4. Recommendations for needed improvements?
When asked for recommendations for needed improvements in the
hardware/software being used for electronic plans submittals that would expedite
greater use of this technology:
- 4 jurisdictions identified larger screen monitors;
- 4 identified the need for common interoperability standards (XML
- 6 identified need to resolve problems/conflict among code groups so
nation could have single cohesive family of construction codes from which
useable plan review software could be generated; and
- 4 identify security problems and resolve them.
Part 4: Commercially-Available Off-the-Shelf Solutions (GAP
Analysis for 9 Different Regulatory Functions)
1. Has a GAP analysis been conducted?
Twenty-two (22) jurisdictions out of 120 have done a GAP analysis of existing
off-the-shelf computer hardware/software technology to serve their departmentís
information technology needs.
Out of those 22 jurisdictions:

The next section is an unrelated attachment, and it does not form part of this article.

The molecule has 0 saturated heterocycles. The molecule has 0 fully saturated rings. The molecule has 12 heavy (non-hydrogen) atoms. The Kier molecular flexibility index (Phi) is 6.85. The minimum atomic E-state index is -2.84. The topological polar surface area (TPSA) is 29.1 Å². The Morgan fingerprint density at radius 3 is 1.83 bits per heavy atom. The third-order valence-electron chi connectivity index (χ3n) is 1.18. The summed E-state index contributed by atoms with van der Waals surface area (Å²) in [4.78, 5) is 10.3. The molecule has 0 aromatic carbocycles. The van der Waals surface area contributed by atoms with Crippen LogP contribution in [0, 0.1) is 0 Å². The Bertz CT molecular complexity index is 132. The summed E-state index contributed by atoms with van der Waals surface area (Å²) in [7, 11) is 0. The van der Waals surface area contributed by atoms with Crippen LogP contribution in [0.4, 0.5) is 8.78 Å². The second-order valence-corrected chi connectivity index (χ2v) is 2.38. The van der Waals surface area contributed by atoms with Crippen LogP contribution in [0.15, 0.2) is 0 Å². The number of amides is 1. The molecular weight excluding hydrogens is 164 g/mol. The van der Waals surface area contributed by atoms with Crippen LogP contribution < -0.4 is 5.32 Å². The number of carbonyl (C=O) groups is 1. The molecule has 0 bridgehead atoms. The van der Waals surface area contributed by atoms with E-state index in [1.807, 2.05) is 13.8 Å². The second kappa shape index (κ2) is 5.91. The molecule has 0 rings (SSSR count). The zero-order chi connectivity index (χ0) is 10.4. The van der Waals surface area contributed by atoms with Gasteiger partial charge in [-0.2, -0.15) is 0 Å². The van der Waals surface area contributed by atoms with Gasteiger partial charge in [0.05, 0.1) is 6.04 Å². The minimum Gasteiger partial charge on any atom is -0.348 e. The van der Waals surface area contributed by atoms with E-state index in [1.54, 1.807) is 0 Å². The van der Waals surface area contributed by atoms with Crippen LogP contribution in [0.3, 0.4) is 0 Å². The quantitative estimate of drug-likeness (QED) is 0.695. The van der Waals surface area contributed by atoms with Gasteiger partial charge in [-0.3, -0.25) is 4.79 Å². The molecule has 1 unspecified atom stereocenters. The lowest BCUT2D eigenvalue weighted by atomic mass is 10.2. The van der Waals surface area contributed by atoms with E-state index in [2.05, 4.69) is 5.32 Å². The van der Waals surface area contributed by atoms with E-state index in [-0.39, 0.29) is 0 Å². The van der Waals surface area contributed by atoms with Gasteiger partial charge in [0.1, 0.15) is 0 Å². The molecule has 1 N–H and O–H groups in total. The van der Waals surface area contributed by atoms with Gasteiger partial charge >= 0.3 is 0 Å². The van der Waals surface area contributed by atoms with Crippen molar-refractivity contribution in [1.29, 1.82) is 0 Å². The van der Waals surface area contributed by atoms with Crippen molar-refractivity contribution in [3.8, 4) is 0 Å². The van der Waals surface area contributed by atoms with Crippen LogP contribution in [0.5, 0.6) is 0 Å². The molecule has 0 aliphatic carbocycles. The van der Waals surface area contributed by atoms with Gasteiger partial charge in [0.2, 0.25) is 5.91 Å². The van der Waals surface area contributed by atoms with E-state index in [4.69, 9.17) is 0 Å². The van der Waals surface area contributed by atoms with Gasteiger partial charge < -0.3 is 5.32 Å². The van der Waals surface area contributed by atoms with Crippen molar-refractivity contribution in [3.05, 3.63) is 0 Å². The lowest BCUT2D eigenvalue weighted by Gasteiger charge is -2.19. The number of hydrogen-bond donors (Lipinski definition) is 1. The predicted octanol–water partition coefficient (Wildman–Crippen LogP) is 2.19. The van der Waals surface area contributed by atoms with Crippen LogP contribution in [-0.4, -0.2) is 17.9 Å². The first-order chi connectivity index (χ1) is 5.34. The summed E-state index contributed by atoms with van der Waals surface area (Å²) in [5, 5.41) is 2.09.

- 10 were willing to share their analysis with the Alliance.
- 18 jurisdictions had done GAP analysis of online permit processing
- 20 jurisdictions had done GAP analysis of permit tracking software.
- 11 jurisdictions had done GAP analysis of plans submittal software.
- 12 jurisdictions had done GAP analysis of plan review software.
- 18 jurisdictions had done GAP analysis of field inspection
- 10 jurisdictions had done GAP analysis of complaint handling software.
- 11 jurisdictions had done GAP analysis of licensing software.
- 16 jurisdictions had done GAP analysis of violations/enforcement
- 4 jurisdictions had done GAP analysis of other hardware/software for
Share Experiences with Online Plan Submittals with Others
Thirty-eight (38) of the 120 jurisdictions surveyed said that they were
prepared to share their experiences with other jurisdictions by being listed on